The Ocean Cleanup: Fighting Million Tons of Plastic

GreenMatch.co.uk
GreenMatch.co.uk

The Ocean Cleanup: Fighting Million Tons of Plastic

Michiel Veneklaas

Communications Assistant 

This coming May, the first fully operational Ocean Cleanup system will be deployed in the Great Pacific Ocean. The system has been developed over five years of trial and error by Boyan Slat and his team at The Ocean Cleanup. Their first objective will be for the system to establish itself within the Great Pacific Garbage Patch and collect vast amounts of plastic.

It is estimated that a whopping 6 to 8 billion metric tonnes of plastic end up in our oceans every year. As an effect, at least 100,000 sea mammals and millions of sea birds and fish are thought to die each year from plastic ingestion or entanglement.

Wasteful disintegration

Furthermore, plastic disintegrates faster in the ocean than on land because the influence of salt water and the Sun’s UV-rays. Tragically, small bits of plastic of 5mm or less, cannot be gathered by the Ocean Cleanup system. This percentage will increase exponentially if no action is taken. What’s more, when plastic decomposes it releases potentially toxic bisphenol A and PS oligomer into the water, causing additional pollution.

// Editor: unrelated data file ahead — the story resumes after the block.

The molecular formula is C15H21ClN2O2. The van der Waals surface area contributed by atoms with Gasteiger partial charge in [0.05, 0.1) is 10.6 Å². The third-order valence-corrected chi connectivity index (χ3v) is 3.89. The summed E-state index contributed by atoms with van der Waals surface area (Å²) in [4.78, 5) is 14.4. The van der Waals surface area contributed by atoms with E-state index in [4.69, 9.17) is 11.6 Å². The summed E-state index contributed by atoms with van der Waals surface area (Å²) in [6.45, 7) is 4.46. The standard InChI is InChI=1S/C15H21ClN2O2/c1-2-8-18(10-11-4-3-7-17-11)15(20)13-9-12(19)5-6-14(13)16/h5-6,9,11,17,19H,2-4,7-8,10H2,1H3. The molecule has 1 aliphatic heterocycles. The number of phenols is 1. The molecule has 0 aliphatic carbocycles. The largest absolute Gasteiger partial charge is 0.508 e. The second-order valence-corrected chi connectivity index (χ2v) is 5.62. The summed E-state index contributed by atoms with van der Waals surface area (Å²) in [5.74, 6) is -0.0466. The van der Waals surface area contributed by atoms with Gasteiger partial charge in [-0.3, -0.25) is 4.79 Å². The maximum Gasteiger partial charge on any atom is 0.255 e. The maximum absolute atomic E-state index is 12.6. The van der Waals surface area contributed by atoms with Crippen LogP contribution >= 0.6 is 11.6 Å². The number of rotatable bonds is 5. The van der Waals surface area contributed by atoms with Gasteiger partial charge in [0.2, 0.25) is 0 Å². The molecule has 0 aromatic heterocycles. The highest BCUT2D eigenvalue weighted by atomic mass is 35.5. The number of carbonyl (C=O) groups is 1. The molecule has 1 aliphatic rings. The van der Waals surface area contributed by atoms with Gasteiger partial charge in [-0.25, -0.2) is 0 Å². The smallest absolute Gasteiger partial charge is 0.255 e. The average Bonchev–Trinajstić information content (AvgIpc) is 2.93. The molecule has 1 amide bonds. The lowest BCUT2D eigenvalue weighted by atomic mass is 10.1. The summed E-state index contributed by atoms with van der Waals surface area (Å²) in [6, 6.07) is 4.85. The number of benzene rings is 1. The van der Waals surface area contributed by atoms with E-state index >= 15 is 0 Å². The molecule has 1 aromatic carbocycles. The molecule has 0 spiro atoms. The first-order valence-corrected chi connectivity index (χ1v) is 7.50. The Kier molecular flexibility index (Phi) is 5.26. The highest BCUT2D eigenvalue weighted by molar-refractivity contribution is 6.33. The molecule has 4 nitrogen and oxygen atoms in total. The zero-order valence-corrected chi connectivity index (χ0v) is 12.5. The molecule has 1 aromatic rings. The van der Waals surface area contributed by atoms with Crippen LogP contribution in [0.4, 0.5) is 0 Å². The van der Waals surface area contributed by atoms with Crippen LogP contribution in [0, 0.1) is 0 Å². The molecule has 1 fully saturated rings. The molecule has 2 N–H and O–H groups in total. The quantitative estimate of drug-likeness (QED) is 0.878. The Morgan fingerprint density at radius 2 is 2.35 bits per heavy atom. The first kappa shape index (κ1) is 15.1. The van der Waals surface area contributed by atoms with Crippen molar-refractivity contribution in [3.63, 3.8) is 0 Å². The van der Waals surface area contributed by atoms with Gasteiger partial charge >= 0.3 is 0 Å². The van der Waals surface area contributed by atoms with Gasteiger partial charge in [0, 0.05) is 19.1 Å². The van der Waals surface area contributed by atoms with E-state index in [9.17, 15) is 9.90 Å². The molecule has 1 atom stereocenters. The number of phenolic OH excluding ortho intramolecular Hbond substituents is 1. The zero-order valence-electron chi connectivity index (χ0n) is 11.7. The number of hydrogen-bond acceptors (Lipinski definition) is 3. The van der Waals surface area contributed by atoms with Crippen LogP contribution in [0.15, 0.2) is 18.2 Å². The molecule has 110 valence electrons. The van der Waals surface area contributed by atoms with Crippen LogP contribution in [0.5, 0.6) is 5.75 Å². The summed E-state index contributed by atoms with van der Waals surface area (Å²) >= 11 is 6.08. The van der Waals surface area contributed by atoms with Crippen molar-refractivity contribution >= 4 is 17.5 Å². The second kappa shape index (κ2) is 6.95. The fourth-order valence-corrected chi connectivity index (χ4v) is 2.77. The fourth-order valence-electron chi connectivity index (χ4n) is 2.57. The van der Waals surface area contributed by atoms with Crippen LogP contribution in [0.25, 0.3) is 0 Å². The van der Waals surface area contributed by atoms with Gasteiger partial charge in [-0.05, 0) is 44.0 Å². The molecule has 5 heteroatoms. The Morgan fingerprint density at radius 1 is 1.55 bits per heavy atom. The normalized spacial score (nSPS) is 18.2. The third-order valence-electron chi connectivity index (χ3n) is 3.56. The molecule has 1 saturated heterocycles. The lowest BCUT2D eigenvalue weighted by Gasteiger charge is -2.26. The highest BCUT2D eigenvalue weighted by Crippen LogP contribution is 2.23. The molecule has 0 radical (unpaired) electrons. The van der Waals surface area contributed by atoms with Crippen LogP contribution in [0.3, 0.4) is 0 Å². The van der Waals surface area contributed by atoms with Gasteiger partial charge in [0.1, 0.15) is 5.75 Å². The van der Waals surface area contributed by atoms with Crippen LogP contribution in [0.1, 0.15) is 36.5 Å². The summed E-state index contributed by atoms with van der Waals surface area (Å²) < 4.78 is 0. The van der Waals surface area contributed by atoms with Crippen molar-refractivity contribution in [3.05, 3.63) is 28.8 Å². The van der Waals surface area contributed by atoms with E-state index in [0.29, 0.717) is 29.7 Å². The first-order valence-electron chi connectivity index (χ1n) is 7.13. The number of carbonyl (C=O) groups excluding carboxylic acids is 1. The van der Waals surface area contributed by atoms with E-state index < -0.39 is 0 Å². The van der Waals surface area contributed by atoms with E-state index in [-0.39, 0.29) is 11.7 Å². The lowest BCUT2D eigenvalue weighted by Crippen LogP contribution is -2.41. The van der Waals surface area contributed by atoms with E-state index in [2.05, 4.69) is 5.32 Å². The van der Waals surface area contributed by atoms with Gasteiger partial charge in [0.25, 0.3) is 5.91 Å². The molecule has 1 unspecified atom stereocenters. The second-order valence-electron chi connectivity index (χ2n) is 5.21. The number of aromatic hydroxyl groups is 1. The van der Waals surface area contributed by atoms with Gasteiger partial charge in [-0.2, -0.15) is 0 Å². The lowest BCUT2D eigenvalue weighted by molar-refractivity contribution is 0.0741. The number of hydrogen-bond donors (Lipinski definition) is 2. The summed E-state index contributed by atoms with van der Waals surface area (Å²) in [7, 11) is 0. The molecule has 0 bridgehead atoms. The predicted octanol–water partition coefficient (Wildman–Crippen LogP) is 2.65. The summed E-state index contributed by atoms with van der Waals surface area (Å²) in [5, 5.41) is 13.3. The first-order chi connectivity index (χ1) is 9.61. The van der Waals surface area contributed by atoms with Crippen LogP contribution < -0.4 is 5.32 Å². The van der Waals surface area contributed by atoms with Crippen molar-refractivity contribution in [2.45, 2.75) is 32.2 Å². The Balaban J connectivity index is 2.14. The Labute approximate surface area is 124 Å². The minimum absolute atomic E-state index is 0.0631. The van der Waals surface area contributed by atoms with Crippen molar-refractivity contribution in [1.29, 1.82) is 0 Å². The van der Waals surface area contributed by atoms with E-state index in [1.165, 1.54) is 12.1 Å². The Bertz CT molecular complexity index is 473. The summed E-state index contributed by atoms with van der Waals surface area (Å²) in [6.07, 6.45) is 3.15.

The ramifications of plastic waste and water pollution are out of control. To gain a grip on the problem and create a sustainable ecological footprint, we will have to come up with alternative solution for plastic packaging. Asia seems to struggle the hardest when it comes to recycling their plastics, as an estimated 86% of all plastic waste can be contributed to the continent.

Make a change

Inventors like Boyan Slat, the youngest winner of the United Nations Champions of the Earth Award, are celebrated for their continuing efforts in nature protection. In order to solve the issue of plastic waste we will have to invent more cleaning systems that can become operational in areas where the Ocean Cleanup system will not work. Therefore, this project should be seen as the beginning and not an end for ocean remediation.

Photshop credit: Hanna Jääskö

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